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 In Blog, FoIP, Productivity, Security, Technology

A lot of cybersecurity solutions and journalism focus on the threat of the outside hacker or fraudster – someone who’s actively trying to invade your organization to steal valuable data, lock it down for ransom, or simply sow chaos.

While these are indeed very serious threats that must be kept at bay, this sometimes leads to another problem going ignored: insider threats. The biggest insider threat isn’t willful attacks, its willful disregard for security guidelines and human error.

Many Security Problems Come from Inside Your Organization
One study reports that 64% of the insider threats they tracked were due to staff negligence – careless behavior or human errors (DTEX Systems, 2019). For comparison, only 13% of their tracked insider threats involved compromised/stolen credentials, and only 23% involved intentional staff attempts to harm the organization.

1. Security is Only Secure If It’s Used

It shouldn’t come as a surprise, given the huge amount of money made on time-saving appliances, software, and other solutions in the consumer market, but human beings like convenience and hate hassles.

When it comes to security countermeasures, both physical and electronic, there often appears to be an inverse relationship between protection and ease of use. Unfortunately, there comes a point where the system becomes less secure, not more secure, because it’s so time consuming and/or frustrating that staff don’t want to deal with it.

Culture Clash: When Staff Train Other Staff to Bypass Security
Sometimes systems of circumventing security become so endemic to a workplace that they become an unofficial part of the onboarding process. New hires are taught by their compatriots that “this is what everyone does,” with peer pressure both reinforcing the practice and holding them back from reporting it.

“More recently, we’ve heard senior staffers chortle about how the most junior person on a medical team is responsible for regularly pressing the space bar on everyone’s keyboard to prevent the computer from logging off the current user.” (Blythe, Koppel, & Smith, 2013)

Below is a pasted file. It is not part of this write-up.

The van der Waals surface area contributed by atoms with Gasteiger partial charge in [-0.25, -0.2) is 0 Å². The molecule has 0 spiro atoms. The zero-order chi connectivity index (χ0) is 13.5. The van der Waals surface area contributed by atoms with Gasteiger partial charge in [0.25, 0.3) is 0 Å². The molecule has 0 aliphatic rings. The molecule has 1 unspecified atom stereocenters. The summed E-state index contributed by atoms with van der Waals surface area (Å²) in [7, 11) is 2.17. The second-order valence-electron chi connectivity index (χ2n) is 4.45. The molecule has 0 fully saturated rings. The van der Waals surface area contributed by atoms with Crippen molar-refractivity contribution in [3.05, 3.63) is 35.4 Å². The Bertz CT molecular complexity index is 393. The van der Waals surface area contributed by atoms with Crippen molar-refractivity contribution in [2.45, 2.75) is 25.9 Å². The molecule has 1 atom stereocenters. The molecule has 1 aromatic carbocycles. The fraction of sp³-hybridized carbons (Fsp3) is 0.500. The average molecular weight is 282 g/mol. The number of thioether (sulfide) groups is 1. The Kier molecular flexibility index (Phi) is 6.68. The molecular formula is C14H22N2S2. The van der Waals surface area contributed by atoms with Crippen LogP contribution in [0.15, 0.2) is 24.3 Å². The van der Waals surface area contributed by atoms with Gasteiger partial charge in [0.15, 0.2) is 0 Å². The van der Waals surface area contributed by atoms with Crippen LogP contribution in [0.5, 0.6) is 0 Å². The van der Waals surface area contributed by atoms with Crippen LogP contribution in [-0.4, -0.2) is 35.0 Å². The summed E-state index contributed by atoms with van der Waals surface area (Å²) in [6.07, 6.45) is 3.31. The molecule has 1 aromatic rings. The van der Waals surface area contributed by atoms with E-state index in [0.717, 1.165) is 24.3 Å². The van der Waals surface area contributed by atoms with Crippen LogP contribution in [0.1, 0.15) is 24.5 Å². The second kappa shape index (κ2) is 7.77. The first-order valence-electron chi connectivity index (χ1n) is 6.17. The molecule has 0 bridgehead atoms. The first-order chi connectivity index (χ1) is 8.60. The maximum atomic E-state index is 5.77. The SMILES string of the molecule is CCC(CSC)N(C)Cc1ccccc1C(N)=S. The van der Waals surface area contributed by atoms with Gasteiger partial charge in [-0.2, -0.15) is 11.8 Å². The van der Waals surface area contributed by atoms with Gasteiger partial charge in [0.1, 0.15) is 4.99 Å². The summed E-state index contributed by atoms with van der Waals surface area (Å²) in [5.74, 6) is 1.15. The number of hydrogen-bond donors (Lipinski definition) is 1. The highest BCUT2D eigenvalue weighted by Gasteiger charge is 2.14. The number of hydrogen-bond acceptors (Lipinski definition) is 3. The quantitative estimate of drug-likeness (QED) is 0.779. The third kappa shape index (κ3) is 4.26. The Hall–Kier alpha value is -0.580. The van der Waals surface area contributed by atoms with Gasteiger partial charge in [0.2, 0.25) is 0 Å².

The perception in this situation can be that the higher ups “just don’t get it,” and don’t mind imposing unreasonable procedures on the folks in the trenches because they don’t have to deal with them themselves.

“In settings in which access workarounds are discussed among groups in the lunchroom, violations appear to be trivial and arbitrary. Rather than being seen as protective, the rules are seen as annoying, like anti-jaywalking laws.” (Blythe, Koppel, & Smith, 2013)

Once this sort of trend takes hold, it can be difficult to reverse it, with stricter enforcement and penalties leading to more ill will.

2. Improperly “Saved” Time Becomes Lost Time

Even if bypassing security measures never leads to an organization being hacked, fined for HIPAA violations, or some other obvious negative consequence, there are costs. While some staff members may save time by avoiding security steps, that often means other staff members get tied up trying to stop them. IT staff go from defending against outside threats to policing inside users.

We’ve seen organizations using a manual 2-factor authentication scheme (passwords to encrypted files were sent separately via phone call or text) where IT staff had to monitor all outgoing emails to make sure users weren’t simply mailing the codes. The overall loss of productivity in a situation where most of the time there was no problem was staggering.

3. Improperly Spent Security Time is Wasted Time

It’s also worth remembering that while protecting the organization is essential, it’s also important to subject security policies to a cost-benefit analysis. User time is often regarded as a free resource in the security world, which makes no sense when other workflow modifiers are rigorously evaluated for staff-time savings or expenditures during the buying process.